“Congress shall make no law respecting an establishment of religion, or prohibiting the free exercise thereof; or abridging the freedom of speech, or of the press; or the right of the people peaceably to assemble, and to petition the Government for a redress of grievances.” Though a 2012 First Amendment Center survey noted that a majority of Americans identify that the First Amendment contains the freedom of speech, only about a quarter remembered its provision for freedom of religion. Simultaneously protecting religious freedom in America and complicating church-state relations, the right to religious freedom grounds debates over a range of issues, from religion in public schools to corporate expressions of free exercise.
- Chicago Settles $205K Case to Allow Evangelism in Millennium ParkAfter security stopped Wheaton College students from sharing their faith, a federal lawsuit forced the city to change its speech rules.
- Gordon College Settles with Professor It Said Was a MinisterState judge says the school’s legal strategy was a mistake.
- California Baker Sued for Discrimination Wins Free Speech CaseAhead of another Supreme Court case over same-sex wedding clients, judge defends cake-maker’s First Amendment rights.
- Praying Football Coach Wins at Supreme CourtConservative majority says Washington school was wrong to worry about “excessive entanglement” between church and state.
- Supreme Court Rules Against Maine Policy Denying Christian School AidUpdate: Justices say that exempting religious schools amounts to discrimination.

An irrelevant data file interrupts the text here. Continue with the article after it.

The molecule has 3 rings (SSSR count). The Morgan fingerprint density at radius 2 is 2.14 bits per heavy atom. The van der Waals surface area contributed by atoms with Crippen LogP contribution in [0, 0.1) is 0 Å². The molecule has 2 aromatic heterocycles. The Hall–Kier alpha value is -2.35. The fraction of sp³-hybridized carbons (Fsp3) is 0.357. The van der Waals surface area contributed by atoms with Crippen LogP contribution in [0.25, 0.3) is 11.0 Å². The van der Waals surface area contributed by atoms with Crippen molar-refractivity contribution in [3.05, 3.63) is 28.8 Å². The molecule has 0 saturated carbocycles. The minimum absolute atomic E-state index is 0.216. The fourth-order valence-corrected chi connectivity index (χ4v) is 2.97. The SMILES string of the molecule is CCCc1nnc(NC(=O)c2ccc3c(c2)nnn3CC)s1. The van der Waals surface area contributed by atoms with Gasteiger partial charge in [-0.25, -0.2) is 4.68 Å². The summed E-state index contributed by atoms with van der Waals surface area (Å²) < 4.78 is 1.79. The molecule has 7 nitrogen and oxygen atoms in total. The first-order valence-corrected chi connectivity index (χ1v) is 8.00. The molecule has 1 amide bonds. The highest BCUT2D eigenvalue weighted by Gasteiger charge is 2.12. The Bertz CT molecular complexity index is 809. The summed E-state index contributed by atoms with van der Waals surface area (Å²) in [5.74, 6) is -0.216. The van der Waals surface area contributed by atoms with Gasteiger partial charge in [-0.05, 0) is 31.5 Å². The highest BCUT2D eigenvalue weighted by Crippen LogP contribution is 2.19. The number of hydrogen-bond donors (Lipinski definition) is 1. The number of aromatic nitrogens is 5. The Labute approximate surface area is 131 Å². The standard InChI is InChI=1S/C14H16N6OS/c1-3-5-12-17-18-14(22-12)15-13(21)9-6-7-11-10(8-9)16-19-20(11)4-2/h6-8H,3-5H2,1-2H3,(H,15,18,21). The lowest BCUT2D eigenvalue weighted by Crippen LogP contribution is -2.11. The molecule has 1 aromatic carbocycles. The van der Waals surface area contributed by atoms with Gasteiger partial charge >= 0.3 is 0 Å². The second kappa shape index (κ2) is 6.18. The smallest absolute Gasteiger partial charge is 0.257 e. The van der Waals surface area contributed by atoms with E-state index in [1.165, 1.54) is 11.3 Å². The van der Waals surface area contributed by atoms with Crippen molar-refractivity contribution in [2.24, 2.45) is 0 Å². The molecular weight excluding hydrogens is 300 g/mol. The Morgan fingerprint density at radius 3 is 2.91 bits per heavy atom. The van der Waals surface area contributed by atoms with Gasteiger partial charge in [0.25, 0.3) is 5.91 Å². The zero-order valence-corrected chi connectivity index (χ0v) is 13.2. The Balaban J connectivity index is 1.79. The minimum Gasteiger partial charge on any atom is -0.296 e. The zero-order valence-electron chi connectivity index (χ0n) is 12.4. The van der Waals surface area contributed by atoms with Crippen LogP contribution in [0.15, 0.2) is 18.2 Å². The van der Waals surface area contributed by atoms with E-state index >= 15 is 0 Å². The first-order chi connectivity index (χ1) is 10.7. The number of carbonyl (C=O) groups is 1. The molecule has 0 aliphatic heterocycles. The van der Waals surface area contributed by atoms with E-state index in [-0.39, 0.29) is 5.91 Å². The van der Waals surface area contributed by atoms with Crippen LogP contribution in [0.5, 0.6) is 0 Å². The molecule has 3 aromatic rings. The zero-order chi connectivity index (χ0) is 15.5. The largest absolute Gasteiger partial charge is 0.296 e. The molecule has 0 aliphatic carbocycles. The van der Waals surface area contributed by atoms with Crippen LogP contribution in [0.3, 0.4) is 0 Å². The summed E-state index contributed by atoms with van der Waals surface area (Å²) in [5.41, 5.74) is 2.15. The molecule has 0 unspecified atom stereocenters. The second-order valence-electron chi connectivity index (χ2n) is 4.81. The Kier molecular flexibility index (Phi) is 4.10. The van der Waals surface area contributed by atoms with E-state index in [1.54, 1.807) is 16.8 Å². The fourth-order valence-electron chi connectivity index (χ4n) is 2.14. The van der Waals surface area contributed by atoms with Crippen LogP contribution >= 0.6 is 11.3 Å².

- First Pastor to Defy COVID-19 Lockdowns Wins in CourtFollowing several earlier decisions siding with religious groups, the leader of a Oneness Pentecostal congregation in Louisiana declares, “Devil, you just got dethroned.”
- Why Tennessee Is Just Now Looking at Lifting a Ban on Clergy in the LegislatureA Presbyterian was burnt in effigy, a Methodist was shot in the leg, and that’s just the start of the story of this constitutional prohibition.
- Supreme Court: Boston Should Have Let the Christian Flag FlyIn a unanimous ruling, justices agree the city violated the First Amendment by keeping religious views out of a space being used as a public forum.
- Can a Christian Flag Fly Outside Boston’s City Hall?The free speech question considered by the Supreme Court this week may hinge on whether the pole counts as a public forum.
- Supreme Court to Debate Football Coach’s PrayersDid kneeling at the 50-yard line violate the First Amendment? Or did a school’s attempt to stop it violate the First Amendment?